Government Awaits Proposal for Protective Barriers in Reykjanes Skip to content
Iceland Prime Minister Katrín Jakobsdóttir
Photo: Golli. Prime Minister of Iceland Katrín Jakobsdóttir.

Government Awaits Proposal for Protective Barriers in Reykjanes

During an informal session of Parliament yesterday, the Chairman of the Centre party inquired as to the government’s progress on protective barriers against potential volcanic eruptions near Grindavík, Vísir reports. Prime Minister Katrín Jakobsdóttir responded by noting that recommendations for such barriers were expected to be submitted to the government for review in the coming days. Recent earthquakes caused visible damage to infrastructure near Mt. Þorbjörn, prompting HS Orka to initiate preparatory work for barriers at the Svartsengi power plant.

Inquiry into the state of protective barriers

During an informal question session in Parliament, Sigmundur Davíð Gunnlaugsson, Chairman of the Centre Party, raised concerns about the construction of protective barriers and other preventive measures in response to potential volcanic eruptions near Grindavík. He urged the government to heed expert advice and make decisions regarding the construction of these barriers to protect settlements and infrastructure.

“Isn’t it time to start heeding the advice of these experts and, at the very least, make some decision, preferably to begin construction to protect settlements and other infrastructure?”

Ongoing preparations since 2021

In response, Prime Minister Katrín Jakobsdóttir outlined the ongoing efforts since the first disturbances on the Reykjanes peninsula. She highlighted the collaboration with local authorities, emergency responders, and the Department of Civil Protection and Emergency Management in mapping the area and compiling data.

Katrín mentioned that proposals for protective barriers were under review and that recommendations to the government were expected soon: “These proposals have been under review by the Department of Civil Protection and Emergency Management who plans to make recommendations to the government in the coming days on the appropriate course of action.”

(As noted by RÚV yesterday, when the eruption began at Fagradalsfjall in 2021, a group of experts was established to focus on the protection of critical infrastructure on the Reykjanes Peninsula. This group has been considering possible scenarios based on existing data, with the greatest emphasis being placed on protecting the Svartsengi power plant and the Blue Lagoon.)

Accused the coalition of indecisiveness

Sigmundur Davíð criticised the government for its indecisiveness and the disarray in handling the information related to this issue. He referenced Víðir Reynisson, Head of the Department of Civil Protection and Emergency Management, emphasising the urgency of a decision.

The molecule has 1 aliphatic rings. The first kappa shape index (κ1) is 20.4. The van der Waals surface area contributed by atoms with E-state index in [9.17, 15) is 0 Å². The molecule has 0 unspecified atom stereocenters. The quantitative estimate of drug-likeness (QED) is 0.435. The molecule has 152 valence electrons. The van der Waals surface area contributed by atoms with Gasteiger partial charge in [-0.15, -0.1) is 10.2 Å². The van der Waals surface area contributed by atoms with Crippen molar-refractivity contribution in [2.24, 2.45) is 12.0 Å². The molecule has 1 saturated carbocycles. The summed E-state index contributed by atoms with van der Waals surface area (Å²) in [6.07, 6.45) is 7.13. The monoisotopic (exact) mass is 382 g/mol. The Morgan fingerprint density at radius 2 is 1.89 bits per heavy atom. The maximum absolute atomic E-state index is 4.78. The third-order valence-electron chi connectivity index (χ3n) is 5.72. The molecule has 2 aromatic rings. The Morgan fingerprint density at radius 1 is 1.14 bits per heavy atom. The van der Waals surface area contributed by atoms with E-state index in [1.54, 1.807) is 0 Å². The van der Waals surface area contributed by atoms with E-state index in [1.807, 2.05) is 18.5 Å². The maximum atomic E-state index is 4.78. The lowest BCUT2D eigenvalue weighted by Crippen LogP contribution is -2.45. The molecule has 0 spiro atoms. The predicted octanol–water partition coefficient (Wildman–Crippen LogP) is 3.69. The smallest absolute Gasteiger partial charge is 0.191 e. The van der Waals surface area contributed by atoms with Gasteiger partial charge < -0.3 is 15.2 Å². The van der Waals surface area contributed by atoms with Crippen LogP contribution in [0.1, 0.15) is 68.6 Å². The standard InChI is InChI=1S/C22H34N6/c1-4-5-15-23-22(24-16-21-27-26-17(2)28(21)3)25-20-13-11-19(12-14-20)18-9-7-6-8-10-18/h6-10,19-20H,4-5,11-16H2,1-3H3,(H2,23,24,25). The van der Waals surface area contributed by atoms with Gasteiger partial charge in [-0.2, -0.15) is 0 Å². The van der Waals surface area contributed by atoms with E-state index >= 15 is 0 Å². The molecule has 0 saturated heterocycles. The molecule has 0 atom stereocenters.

Katrín acknowledged the commencement of preliminary work for such projects but noted the current infeasibility of large-scale actions: “We have not yet reached the stage where a formal proposal from the Department of Civil Protection and Emergency Management is in place. However, I expect it to be presented in the next few days, and I can then discuss it in more detail.”

Sigmundur Davíð further inquired if immediate action would follow the receipt of this proposal. Katrín assured that the proposal would undergo thorough examination and expert review before any decision. She concluded by expressing confidence in the coordinated efforts of all parties involved to manage the challenging situation.

“I want to take this opportunity to say that I believe all parties in the system are working in a coordinated manner to address this difficult situation,” Katrín concluded.

Visible damage to Svartsengi Power Plant

As reported by Vísir yesterday, a swarm of earthquakes in the early hours of Thursday, November 9, caused visible damage to roads and infrastructure near Mt. Þorbjörn on the Reykjanes peninsula. The Blue Lagoon was subsequently closed. Cracks formed in the asphalt of Grindarvíkurvegur, the road that leads to the town of Grindavík, and on the walls and floors of the Svartsengi power plant.

“Cracks have appeared widely in floors and walls, and it was clear upon arrival this morning that there was a considerable tremor last night. Monitors have fallen to the floor, and new cracks have appeared in many places,” Kristinn Harðarson, the production manager at HS Orka, told Vísir yesterday.

Prep work for protective barriers underway

Kristinn revealed that HS Orka had initiated preparatory work for the construction of protective barriers: “We are beginning preparations, bringing materials to the site so we can respond quickly if we need to set up protective barriers. We are trying to shorten the response time as much as possible,” Kristinn stated, adding that he hoped that this would ensure uninterrupted and ongoing operations at the power plant in case of an eruption.

Four to six trucks, carrying gravel from a nearby quarry to the power plant, drove into the area yesterday. As noted by Vísir, this gravel could be used for protective barriers or even to cover boreholes and pipelines in the event of an eruption.

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